main=substitute(paste(alpha==a, " and ", beta==b),
list(a=a,b=b)),
type='l', xlab='', ylab='')
}
opar <- par(mfrow=c(2,2), mar=c(2,2,2,2)+0.1)
plot.beta(1,1)
plot.beta(2,2)
plot.beta(4,3)
plot.beta(2,6)
par(opar)

The prior distribution is capturing the knowledge we have about (or think we have about it) before we do any experiments by tossing the coin.  Once you've picked one that captures your intuition about how you would expect to be, the trick is to use the experiments to change the distribution of to now capture both your prior expectation and the knowledge you have gained about from doing your experiments.

Let denote the likelihood of when we observe heads out of tosses, i.e. is the probability of heads out of tosses conditional on .  The joint probability of , and is then and the posterior probability for , is proportional to this .  This is always the case; the posterior is always proportional to the prior times the likelihood, a result you might know as Bayes' rule.

The posterior probability is interesting because it gives you a distribution for that depends on the results of your experiment.

In many way this posterior does what the confidence intervals does in frequentist analysis.  It captures the parameter estimate and the uncertainty in it.  The difference here is that in the Bayesian approach the parameter really is considered a random parameter, distributed as the prior before the experiment and as the posterior after the experiment.

Okay, since and the posterior is .

So if we start with a prior and observe heads in trials, we end up with a posterior.  It is this nice relationship that makes the beta distribution a conjugate prior, in case you are wondering.

When coming up with the prior, you can therefore think of and as "pseudo counts" of heads and tails.  Results you never actually saw, but they behave just as counts of head and tail.

We can try out the Bayesian analysis like this:

plot.analysis <- function(a,b,p,n) {

# get prior
x <- seq(0,1,length.out=1000)
prior <- dbeta(x,a,b)

# perform "experiment"
s <- rbinom(1,n,p)

# get likelihood
lik <- dbeta(x,s,n-s)

# get posterior
post <- dbeta(x,a+s,b+n-s)

# plot results...
plot(x, post, main='Prior, likelihood and posterior',
type='l', xlab='', ylab='')
lines(x, lik, col='blue')
lines(x, prior, col='red')
abline(v=p, lty='dashed')
}

opar <- par(mfrow=c(2,2), mar=c(2,2,2,2)+0.1)
plot.analysis(2,2,0.39,5)
plot.analysis(2,2,0.39,10)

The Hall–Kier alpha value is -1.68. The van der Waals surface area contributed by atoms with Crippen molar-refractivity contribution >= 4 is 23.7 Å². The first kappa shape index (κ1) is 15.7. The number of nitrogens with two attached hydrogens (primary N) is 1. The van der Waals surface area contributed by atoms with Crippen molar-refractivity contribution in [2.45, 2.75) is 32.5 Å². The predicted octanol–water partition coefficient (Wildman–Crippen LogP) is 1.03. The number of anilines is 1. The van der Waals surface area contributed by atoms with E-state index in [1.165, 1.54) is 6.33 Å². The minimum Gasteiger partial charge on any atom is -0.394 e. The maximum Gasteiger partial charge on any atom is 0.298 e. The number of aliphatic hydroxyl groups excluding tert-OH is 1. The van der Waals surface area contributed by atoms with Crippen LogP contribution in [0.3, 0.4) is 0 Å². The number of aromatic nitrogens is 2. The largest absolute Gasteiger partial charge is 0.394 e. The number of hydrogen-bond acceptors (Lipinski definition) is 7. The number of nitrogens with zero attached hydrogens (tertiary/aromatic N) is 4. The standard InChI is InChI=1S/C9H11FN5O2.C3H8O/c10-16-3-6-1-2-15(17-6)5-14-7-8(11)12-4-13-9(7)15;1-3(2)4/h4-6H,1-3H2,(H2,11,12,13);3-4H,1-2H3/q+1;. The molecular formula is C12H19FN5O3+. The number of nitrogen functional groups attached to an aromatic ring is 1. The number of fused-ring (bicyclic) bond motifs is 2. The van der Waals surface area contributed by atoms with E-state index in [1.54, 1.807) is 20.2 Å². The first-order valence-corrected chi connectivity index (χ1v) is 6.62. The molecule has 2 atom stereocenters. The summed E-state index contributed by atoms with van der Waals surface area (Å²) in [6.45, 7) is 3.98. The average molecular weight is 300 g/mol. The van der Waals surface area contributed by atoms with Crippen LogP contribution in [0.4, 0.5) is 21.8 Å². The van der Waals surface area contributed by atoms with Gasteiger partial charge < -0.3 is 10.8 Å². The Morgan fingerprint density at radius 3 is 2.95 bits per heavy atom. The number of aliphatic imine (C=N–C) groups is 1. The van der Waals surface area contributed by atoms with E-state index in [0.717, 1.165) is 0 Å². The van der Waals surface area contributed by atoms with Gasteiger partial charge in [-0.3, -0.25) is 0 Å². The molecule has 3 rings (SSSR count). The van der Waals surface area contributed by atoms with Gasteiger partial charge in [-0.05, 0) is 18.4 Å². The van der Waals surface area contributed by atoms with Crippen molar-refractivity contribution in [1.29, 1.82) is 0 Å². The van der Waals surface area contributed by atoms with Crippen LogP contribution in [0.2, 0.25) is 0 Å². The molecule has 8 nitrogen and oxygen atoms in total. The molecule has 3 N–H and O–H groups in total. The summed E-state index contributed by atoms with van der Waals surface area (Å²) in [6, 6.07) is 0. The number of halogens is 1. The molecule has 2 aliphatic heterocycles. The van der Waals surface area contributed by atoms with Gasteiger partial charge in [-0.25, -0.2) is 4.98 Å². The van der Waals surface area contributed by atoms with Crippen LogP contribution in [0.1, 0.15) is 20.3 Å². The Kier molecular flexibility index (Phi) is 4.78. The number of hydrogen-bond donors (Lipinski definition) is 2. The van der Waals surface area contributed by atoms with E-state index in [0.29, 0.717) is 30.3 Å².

plot.analysis(2,2,0.39,50)
plot.analysis(2,2,0.39,100)
par(opar)

Here I'm plotting the prior - where I've chosen a beta(2,2) prior - in red, the likelihood in blue and the posterior in black.

When we have only done a few experiments, the prior will dominate and we see the posterior as somewhere in between the likelihood and the prior.  With many experiments, the likelihood dominates and the posterior resembles it more and more.  This is as it should be, considering the the more data we have from experimenting, the more we should trust the experiments over our previous intuition.

#### Credible intervals

With a posterior in hand, we have all the information about our parameter that we can get in a Bayesian framework, but the posterior is not always easy summarise (or visualise in high dimensions) so we can also reduce it to an interval in which the parameter is likely to be.

This is like the confidence intervals in frequentist analysis, but this time the parameter really is stochastic so we have a fixed interval, the credible interval, where there is a, say, 95% chance that the parameter falls in.

To get the 95% credible interval, we just get the 0.025 and 0.975 quantiles of the posterior.

qbeta(c(0.025,0.975),a+s,b+n-s)

If the experimental results were really fixed in stone (so the number of heads and number of tails were fixed) and the coin bias random, this would be a fixed interval where the parameter would fall within in 95% of the cases.

# data  -- assumed fixed forever...
n <- 100
s <- 47

# prior
a <- 2 ; b <- 2

# credible interval
CI <- qbeta(c(0.025,0.975), a+s, b+n-s)

# samples of p
ps <- rbeta(100, a+s, b+n-s)

plot(ps, ylim=c(0,1), main='Credible interval and samples of p',
ylab='Samples')
abline(h=CI, lty='dashed')

Of course, in this case this is really only something we pretend.  It is in fact that is fixed and we can re-do the experiment whenever we want, and in that case we would see a fixed and a random credible interval, so there really is very little difference between credible intervals and confidence intervals in practice...

# experiments
p <- 0.39
n <- 100
s <-
ns <- seq(1,100, by=5)
heads <- sapply(ns, function(n) rbinom(1,n,p))

# prior
a <- 2 ; b <- 2

# point estimate
modes <- mapply(function(n,s) (a+s)/(n+a+b), ns, heads)

# credible interval
lower <- mapply(function(n,s) qbeta(0.025,a+s,b+n-s), ns, heads)
upper <- mapply(function(n,s) qbeta(0.975,a+s,b+n-s), ns, heads)

plot(ns, modes, ylim=c(0,1),
main='Point estimates and credible intervals',
xlab='Number of tosses', ylab='Estimate')
lines(ns, lower)
lines(ns, upper)
abline(h=p, lty='dashed')

Ok, enough about this setup.

In a later post I will consider an actual random parameter and see how we can estimate its distribution from coin tosses.  Stay tuned!